|Title:||Lankavatara Sutra (got Ego problems?)|
|Posted On:||2009-03-08 06:36:07|
There are four kinds of Dhyana (spiritual disciplines), what are these four? They are, first, the Dhyana practiced by the ignorant; second, the Dhyana devoted to the examination of meaning; third, the dhyana with Suchness for its object; fourth, the Dhyana of the Tathāgatas (Buddhas).
What is meant by the Dhyana practised by the ignorant? It is the one resorted to by the Yogins who exercise themselves in the disciplines of Sravakas and Prayekabuddhas (contemplatives and 'solitary Buddhas' of the Hinayana school), who perceiving that there is no ego substance, that the body is a shadow and a skeleton which is transient, impure and full of suffering, persistently cling to these notions, which are regarded as just so and not otherwise, and who, starting from them, advance by stages until they reach the cessation, where there are no thoughts. This is called the Dhyana practiced by the ignorant.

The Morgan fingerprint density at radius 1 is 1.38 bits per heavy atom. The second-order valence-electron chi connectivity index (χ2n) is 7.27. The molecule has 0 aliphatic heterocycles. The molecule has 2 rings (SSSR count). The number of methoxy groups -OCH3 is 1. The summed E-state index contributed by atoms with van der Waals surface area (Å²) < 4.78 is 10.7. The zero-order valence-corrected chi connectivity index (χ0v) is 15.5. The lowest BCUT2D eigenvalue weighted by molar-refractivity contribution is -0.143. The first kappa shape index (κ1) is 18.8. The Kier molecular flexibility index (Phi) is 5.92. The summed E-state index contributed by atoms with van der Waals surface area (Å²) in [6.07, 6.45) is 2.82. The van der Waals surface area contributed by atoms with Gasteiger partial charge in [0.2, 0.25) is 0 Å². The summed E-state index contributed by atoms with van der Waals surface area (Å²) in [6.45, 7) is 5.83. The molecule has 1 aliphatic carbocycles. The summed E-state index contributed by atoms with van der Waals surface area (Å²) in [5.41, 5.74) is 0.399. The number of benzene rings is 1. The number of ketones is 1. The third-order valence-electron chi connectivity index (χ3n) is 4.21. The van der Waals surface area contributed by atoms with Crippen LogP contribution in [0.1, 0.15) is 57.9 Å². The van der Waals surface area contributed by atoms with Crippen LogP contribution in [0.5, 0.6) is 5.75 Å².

What is then, the Dhyana devoted to the examination of meaning? It is the one practised by those who, having gone beyond the egolessness of things, beyond individuality and generality, beyond the untenability of such ideas as 'self' 'other' and 'both' which are held by the philosophers, proceed to examine and follow up the meaning of the various aspects of Bodhisattvahood. This is the Dhyana devoted to the examination of meaning.
What is the Dhyana with Tathātā (or Suchness) as its object? When the Yogin recognizes that the discrimination of the forms of egolessness is mere imagination and that where he establishes himself in the reality of Suchness there is no rising of discrimination--this I call the Dhyana with Suchness for its object.
What is the Dhyana of the Tathāgata? When the Yogin, entering upon the stage of Tathāgatahood and abiding in the triple bliss characterizing self-realization attained by noble wisdom, devotes himself for the sake of all beings to the accomplishment of incomprehensible works--this I call the Dhyana of the Tathāgata.